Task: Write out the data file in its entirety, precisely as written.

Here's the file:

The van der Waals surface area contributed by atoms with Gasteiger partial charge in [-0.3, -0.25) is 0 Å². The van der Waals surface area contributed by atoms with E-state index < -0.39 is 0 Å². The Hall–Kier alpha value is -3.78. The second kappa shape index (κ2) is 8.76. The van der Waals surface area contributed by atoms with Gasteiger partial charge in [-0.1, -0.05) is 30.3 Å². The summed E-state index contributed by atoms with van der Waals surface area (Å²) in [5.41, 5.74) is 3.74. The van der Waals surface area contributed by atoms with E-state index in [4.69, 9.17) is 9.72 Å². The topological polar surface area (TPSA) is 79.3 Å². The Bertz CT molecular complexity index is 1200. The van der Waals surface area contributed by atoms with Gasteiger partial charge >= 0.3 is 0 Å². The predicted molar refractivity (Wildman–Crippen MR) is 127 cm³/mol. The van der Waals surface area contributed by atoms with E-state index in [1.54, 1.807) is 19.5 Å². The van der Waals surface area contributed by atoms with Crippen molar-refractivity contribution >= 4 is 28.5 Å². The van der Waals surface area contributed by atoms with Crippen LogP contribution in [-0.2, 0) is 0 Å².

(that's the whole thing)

The van der Waals surface area contributed by atoms with Gasteiger partial charge in [-0.3, -0.25) is 0 Å². The van der Waals surface area contributed by atoms with E-state index < -0.39 is 0 Å². The Hall–Kier alpha value is -3.78. The second kappa shape index (κ2) is 8.76. The van der Waals surface area contributed by atoms with Gasteiger partial charge in [-0.1, -0.05) is 30.3 Å². The summed E-state index contributed by atoms with van der Waals surface area (Å²) in [5.41, 5.74) is 3.74. The van der Waals surface area contributed by atoms with E-state index in [4.69, 9.17) is 9.72 Å². The topological polar surface area (TPSA) is 79.3 Å². The Bertz CT molecular complexity index is 1200. The van der Waals surface area contributed by atoms with Gasteiger partial charge >= 0.3 is 0 Å². The predicted molar refractivity (Wildman–Crippen MR) is 127 cm³/mol. The van der Waals surface area contributed by atoms with E-state index in [1.54, 1.807) is 19.5 Å². The van der Waals surface area contributed by atoms with Crippen molar-refractivity contribution >= 4 is 28.5 Å². The van der Waals surface area contributed by atoms with Crippen LogP contribution in [-0.2, 0) is 0 Å².